Annie Nicholls deserves a worthy mentioned as she played the suspicious French maid to the tee. She was most definitely the most Agatha-Christie-esque character, giving me vibes of Poirot-like Frenchness; “what was I supposed to have seen?”. Annie played the maid in a wonderfully crafty way, with the pompousness of the French also earning quite a few laughs. Nicholls physicality throughout the play was wonderful as she moved around the stage sneakily, and completely owned it when delivering her lines.
Simon (Nazmul Islam) and Kay (Serina Ahmad) were an incredible duo. Nazmul mastered the weak, pushover archetype, making us see him as a seemingly hopeless romantic; while Serina epitomised the wealthy dazzling innocent. You could not help but be hypnotised by her jewels and beautiful dresses, playing this sun-like character perfectly. I would love to see the two work together again!
Jess Turner added comic relief throughout the play, perfecting the agonising aunt role. Turner played the role as a real physical comedian, filling the stage with her presence. Equally Josef Städter played the German skittish doctor wonderfully, constantly arousing laughs, even in the most sinister of situations.
The costumes were quintessential of their characters. Miss Ffoliot-Ffoulkes's clothes were particularly brilliant, with the extravagance of her character really embodied through her wardrobe. The matching colours of Kay and Jackie were also a really nice touch, with our eyes conflictingly being drawn to the two of them. Moreover, the juxtaposition between the dazzling jewellery of Kay, with the simple, fair dresses of Holly further make us empathise with Holly’s position, simultaneously adding a romantic light to her character as we see her in this feminine dress, making her look very delicate.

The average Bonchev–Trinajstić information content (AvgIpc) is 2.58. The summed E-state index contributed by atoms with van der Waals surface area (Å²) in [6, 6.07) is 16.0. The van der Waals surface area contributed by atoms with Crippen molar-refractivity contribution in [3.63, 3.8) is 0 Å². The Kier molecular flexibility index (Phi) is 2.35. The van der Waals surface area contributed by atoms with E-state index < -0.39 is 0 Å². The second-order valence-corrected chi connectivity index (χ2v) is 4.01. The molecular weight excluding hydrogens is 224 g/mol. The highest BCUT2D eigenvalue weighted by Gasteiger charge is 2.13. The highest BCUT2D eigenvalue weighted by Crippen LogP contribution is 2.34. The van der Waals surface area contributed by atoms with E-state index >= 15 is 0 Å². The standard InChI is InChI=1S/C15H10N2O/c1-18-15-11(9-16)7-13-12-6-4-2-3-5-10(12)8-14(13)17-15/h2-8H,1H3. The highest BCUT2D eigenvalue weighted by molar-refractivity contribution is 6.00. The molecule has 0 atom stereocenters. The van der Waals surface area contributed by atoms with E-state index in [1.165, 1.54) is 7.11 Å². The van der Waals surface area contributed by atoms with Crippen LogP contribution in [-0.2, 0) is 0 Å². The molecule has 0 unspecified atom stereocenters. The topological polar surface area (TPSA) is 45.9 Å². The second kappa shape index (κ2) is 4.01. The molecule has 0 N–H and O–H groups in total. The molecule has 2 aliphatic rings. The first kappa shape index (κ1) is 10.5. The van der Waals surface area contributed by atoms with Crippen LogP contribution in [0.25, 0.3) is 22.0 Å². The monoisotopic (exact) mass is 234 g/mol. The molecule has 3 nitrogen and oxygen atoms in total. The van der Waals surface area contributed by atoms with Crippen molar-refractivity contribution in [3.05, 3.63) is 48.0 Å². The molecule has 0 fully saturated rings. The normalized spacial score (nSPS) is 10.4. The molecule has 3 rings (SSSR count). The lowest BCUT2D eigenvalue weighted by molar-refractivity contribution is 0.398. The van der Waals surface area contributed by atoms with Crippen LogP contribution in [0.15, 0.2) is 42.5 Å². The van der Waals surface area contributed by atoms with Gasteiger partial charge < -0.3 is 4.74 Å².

The lighting was luminously atmospheric. The contrasts between the deep blues at night and the reds in the more frantic scenes was really effective. There was also a nice orange tungsten lighting creating this comforting, intimate feel to the play. Furthermore, the music was beautifully chosen. As Goodnight Sweetheart played it really made me feel as though I was in a different era and added an element of romanticisation to the play, making you feel euphoric in the sound; yet it juxtaposed so brilliantly with the frantic tone of Murder on the Nile.
Production, casting, acting, lighting and a plethora more crafts are all a testament to the talent of co-directors Meg Hain and Jai Hooshmand. Each choice was made beautifully, with meticulous attention to detail. The radiance and chemistry of the cast is undoubtedly due to Hain and Hooshmand’s connection to the actors themselves, demonstrating their ability to unravel emotion from actors. I am really excited to see their future work.
Murder on the Nile, described on the programme as an “amateur production”, is easily better than a number of “professional productions” I have seen. This is not just a university play, this is a piece of art, in its own right.
I urge you to catch the last performance of the play. You will not regret it.The production is playing tonight, Saturday the 23rd of March and tickets are available here.
Edited by Evangeline Stanford, Digital Editor